Modern Classic SLR Series
Contax RTS II - Other Issues - Part II

 

File size:
38K HTML Loading...

Naturally, other than its basic design concept, there are a few other factors and features which proved to be considerably important to the eventual development of this remarkable camera from Contax and hence leads to its popularity.

Among the many new methods employed in production and assembly which leads to the development of the CONTAX RTS II Quartz, Kyocera stated they adopted a new 'Block System' which was a concept developed solely for the camera. While most cameras are produced on a standard assembly line, in which the camera body proceeds along, with parts and components added one-by-one, the Contax RTS II Quartz was produced under a completely different concept - the 'Block System' - where various components and mechanisms are produced and assembled by members of different 'block teams', who are responsible for production, assembly and testing. The camera is gradually built up through collation of these block efforts, with regular, overlapping quality tests at every step. In this way, every component and mechanism is tested not only for its own operation, but for its operation in coordination with other parts. Any failure to pass even one of these tests means rejection of the 'block' and makes it impossible for a defective camera to be assembled, so that only those cameras meeting every test of accuracy, stability and durability emerge from the factory.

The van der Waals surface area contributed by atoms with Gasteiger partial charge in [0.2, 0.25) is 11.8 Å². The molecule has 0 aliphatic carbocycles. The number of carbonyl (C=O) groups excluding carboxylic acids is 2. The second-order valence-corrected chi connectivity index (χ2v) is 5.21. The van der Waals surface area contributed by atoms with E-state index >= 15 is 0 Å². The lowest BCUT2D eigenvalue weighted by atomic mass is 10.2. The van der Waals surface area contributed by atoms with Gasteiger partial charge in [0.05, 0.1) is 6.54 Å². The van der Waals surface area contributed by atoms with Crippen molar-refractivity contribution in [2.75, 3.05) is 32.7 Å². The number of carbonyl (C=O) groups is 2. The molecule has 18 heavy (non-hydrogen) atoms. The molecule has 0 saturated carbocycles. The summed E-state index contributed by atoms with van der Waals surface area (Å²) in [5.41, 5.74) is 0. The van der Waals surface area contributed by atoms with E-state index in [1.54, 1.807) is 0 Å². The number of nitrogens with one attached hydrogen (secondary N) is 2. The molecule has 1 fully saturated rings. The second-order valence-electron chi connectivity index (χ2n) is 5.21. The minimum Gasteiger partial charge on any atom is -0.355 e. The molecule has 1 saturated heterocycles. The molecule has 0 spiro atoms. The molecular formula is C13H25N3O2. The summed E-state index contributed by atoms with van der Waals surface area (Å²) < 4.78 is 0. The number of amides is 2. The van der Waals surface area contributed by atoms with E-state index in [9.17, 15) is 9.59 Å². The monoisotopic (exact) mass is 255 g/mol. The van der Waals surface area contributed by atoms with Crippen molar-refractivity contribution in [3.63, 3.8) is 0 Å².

Smooth Film Transport & Flatness Of Plane:

One key area where most camera manufacturers have long ignoring development is inside the camera, the film back. Basically, the ultimate task of any SLR camera is the production of an image on film through the lens. Kyocera was the first to revive attention to the film back in SLR cameras where the Japanese truly appreciate the alliance by identifying a fact where color contrast and resolution properties of the Zeiss T
* lenses will only take to its full effect only if perfect flatness is maintained in the film plane. To achieve perfect film plane flatness is exceptionally difficult, since the Film backing on which the image-carrying solution is borne tends naturally to warp and curl. The RTS II Quartz employs an extra wide film pressure plate, supported by a double-construction back cover, to maintain complete flatness over the exposure zone. Then, to help prevent irregular film curling, a large-diameter winding spool is used. A special clutch mechanism within the rewind crank assures smooth film transport, free of external pressure, while a similar clutch acts to free the take-up spool during rewinding to reduce torque. The similar high attention to this specific area was again lead to development of the award winning development of the ceramic pressure plate seen in the next upgrade of CONTAX RTS III in 1990.

diecast.jpg
Aluminum Diecast Body: Although it used to be a belief that professional class SLR ought to be made with a metal consturction. With the exception of the commanding autofocus SLRs right now such as Canon EOS1(1989) and EOS1n (1994) series cameras which uses carbon fibre reinforced polycarbonated bodies (but the current EOS1v (2000) has eventually fall back to that "proven equation" with an Aluminum Discast camera body construction).